Thursday, September 11, 2014

Plogue livenes

Is a Nintendo Entertainment System "homebrew" application that I've developed in order to improve the emulation of the RP2A03 for chipsounds 2.0, which is currently in development.

It allows you to change the values of the APU's memory mapped registers ($4000 to $4017) using nothing but the Nintendo d-pad.

A side effect is that it can also be used to generate live minimalistic 'music' on a NES by manually toggling a bit at a time, which is of course completely unintuitive!

Changing the pitch value for a specific channel on a musical scale implies changing multiple bits at once, something that is clearly impossible here.

As I like a challenge, I tried to see if I could make something remotely musical out of this incredible restriction set. The following piece was recorded live (not sequenced in any way) on a real NTSC NES:



Note:
A)The main DMC 'sample' that starts the piece is actually the application code and graphics being interpreted as Delta Modulation.
B)My NES is stereo mod-ed, so there is a slight touch of post mix and reverb, but that's it.

If you want to try it our for yourself you can download the latest .nes ROM here

Revision history:
1.1 Fixed the wrap around on the lower part of the screen
1.0 Initial version

How can you run this on a real NES and not just in an emulator?

1)Put it on a Powerpak
2)Make yourself a nice UNROM (Mapper 2) dev cartridge out of one of those carts
(mirroring is irrelevant). I won't get into the details of that, but here's what mine now looks like:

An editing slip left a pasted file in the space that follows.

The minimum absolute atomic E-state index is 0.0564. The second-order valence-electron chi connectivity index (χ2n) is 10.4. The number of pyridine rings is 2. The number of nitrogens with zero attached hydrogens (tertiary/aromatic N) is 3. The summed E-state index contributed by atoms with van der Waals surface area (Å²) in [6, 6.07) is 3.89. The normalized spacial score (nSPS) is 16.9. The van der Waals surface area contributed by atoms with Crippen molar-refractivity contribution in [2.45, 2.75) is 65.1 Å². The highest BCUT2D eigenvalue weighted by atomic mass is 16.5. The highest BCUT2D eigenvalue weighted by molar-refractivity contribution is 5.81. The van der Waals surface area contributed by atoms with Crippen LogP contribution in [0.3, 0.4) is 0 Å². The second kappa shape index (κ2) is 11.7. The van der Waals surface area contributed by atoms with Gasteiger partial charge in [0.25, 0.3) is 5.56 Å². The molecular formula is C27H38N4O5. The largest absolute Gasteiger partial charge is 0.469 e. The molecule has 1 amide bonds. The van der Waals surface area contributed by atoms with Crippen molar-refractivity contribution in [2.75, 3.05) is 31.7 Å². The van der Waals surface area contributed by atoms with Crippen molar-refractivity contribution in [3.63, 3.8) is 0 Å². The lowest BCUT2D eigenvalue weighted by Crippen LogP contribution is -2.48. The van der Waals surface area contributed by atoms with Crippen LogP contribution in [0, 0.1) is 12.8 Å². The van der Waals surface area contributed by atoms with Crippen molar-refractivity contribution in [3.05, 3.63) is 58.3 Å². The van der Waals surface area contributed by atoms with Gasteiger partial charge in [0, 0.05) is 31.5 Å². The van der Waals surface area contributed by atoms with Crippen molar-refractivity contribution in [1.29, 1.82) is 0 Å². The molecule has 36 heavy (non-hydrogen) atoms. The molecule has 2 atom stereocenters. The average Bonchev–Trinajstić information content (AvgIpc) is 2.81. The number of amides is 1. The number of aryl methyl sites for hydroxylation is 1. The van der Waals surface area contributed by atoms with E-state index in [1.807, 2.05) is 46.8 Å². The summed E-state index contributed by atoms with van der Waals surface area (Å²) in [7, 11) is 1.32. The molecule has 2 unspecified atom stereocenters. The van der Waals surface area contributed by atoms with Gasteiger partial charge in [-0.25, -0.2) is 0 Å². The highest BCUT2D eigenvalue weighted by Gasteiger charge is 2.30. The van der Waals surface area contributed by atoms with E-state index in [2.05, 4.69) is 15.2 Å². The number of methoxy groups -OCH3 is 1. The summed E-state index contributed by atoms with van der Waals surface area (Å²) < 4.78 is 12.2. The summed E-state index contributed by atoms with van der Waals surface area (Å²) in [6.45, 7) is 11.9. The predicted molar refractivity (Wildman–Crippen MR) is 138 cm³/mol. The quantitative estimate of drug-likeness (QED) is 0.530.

Thursday, October 10, 2013

chipcrusher re-sampling vs frequency response

Quite a few users have complained about chipcrusher's peculiar 'dry' frequency response compared to what they get with other common decimator plugins. This post hopefully will explain a few things.

Lets say we bypass the bit reduction, distortion and post filtering and only concentrate on the task of downsampling the plugin's input signal. which would be say at 96kHz. and that chipcrusher's re-sampler would be at 44.1kHz, its internal maximum.

There are two important aspects to consider:

1)Typical results achievable using a vintage sampler is very different from 'your typical Bitcrusher VST'.

99% of bitcrushers/decimator plugin out there use the same tired algorithm that was posted more than 10 years ago on musicdsp.org. This method does NOT band limit the input signal prior to the downsampling, it just sample and holds using a counter... any sample!

This is not what classic samplers did. Any engineer with half a brain at least tried to filter analog audio signal so it wouldn't contain harmonics over the Nyquist frequency of the target sample rate!. If you skip this pass, you will get extra aliasing all over the spectrum.

2)Not all lowpass filters are created equal.

All versions of chipcrusher prior to v1.005(available soon) used a CPU friendly downsampling setting which - in retrospect - might not have suited everyone's taste since it was not steep enough for high frequency content.

You can see chipcrusher's default precision somewhere in this animation made using 96kHz -> 44.1kHz with a white noise as source. All the other settings will be available. We have added a new 'Precision' parameter to set the steepness/cpu use ratio you desire. BTW The first picture in the lot is from a "do not pre filter" setting, we offer 6 such settings, from 6 point spline to truncation. Aliases like crazy, but to each is own.

Saturday, June 29, 2013

Making arcade cabinet impulse responses.

Here are a few pictures we took while capturing impulse responses for chipcrusher in late 2011...
Sorry for the mess, our office is a perpetual hardware dismantling lair.

Thursday, June 6, 2013

GBA SP Speaker Impulse Response